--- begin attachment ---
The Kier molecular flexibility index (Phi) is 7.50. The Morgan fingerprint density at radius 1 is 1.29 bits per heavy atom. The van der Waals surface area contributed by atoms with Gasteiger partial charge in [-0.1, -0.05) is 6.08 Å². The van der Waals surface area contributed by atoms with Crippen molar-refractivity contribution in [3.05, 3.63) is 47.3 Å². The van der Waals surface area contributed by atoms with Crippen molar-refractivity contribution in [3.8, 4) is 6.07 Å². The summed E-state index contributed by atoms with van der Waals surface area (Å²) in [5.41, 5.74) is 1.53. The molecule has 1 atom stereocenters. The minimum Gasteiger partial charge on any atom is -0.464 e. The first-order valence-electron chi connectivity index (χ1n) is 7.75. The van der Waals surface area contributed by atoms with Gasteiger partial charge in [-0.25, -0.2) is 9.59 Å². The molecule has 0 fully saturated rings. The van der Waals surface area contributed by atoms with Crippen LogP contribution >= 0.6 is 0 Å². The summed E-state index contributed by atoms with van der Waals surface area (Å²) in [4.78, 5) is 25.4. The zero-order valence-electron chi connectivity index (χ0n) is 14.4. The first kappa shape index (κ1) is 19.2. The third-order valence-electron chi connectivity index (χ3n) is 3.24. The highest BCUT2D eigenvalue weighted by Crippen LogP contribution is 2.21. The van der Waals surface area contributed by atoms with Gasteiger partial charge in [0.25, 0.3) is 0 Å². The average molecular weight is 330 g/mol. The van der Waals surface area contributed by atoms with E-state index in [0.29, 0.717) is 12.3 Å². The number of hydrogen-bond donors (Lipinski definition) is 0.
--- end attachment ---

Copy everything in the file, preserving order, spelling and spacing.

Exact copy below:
The Kier molecular flexibility index (Phi) is 7.50. The Morgan fingerprint density at radius 1 is 1.29 bits per heavy atom. The van der Waals surface area contributed by atoms with Gasteiger partial charge in [-0.1, -0.05) is 6.08 Å². The van der Waals surface area contributed by atoms with Crippen molar-refractivity contribution in [3.05, 3.63) is 47.3 Å². The van der Waals surface area contributed by atoms with Crippen molar-refractivity contribution in [3.8, 4) is 6.07 Å². The summed E-state index contributed by atoms with van der Waals surface area (Å²) in [5.41, 5.74) is 1.53. The molecule has 1 atom stereocenters. The minimum Gasteiger partial charge on any atom is -0.464 e. The first-order valence-electron chi connectivity index (χ1n) is 7.75. The van der Waals surface area contributed by atoms with Gasteiger partial charge in [-0.25, -0.2) is 9.59 Å². The molecule has 0 fully saturated rings. The van der Waals surface area contributed by atoms with Crippen LogP contribution >= 0.6 is 0 Å². The summed E-state index contributed by atoms with van der Waals surface area (Å²) in [4.78, 5) is 25.4. The zero-order valence-electron chi connectivity index (χ0n) is 14.4. The first kappa shape index (κ1) is 19.2. The third-order valence-electron chi connectivity index (χ3n) is 3.24. The highest BCUT2D eigenvalue weighted by Crippen LogP contribution is 2.21. The van der Waals surface area contributed by atoms with Gasteiger partial charge in [0.25, 0.3) is 0 Å². The average molecular weight is 330 g/mol. The van der Waals surface area contributed by atoms with E-state index in [0.29, 0.717) is 12.3 Å². The number of hydrogen-bond donors (Lipinski definition) is 0.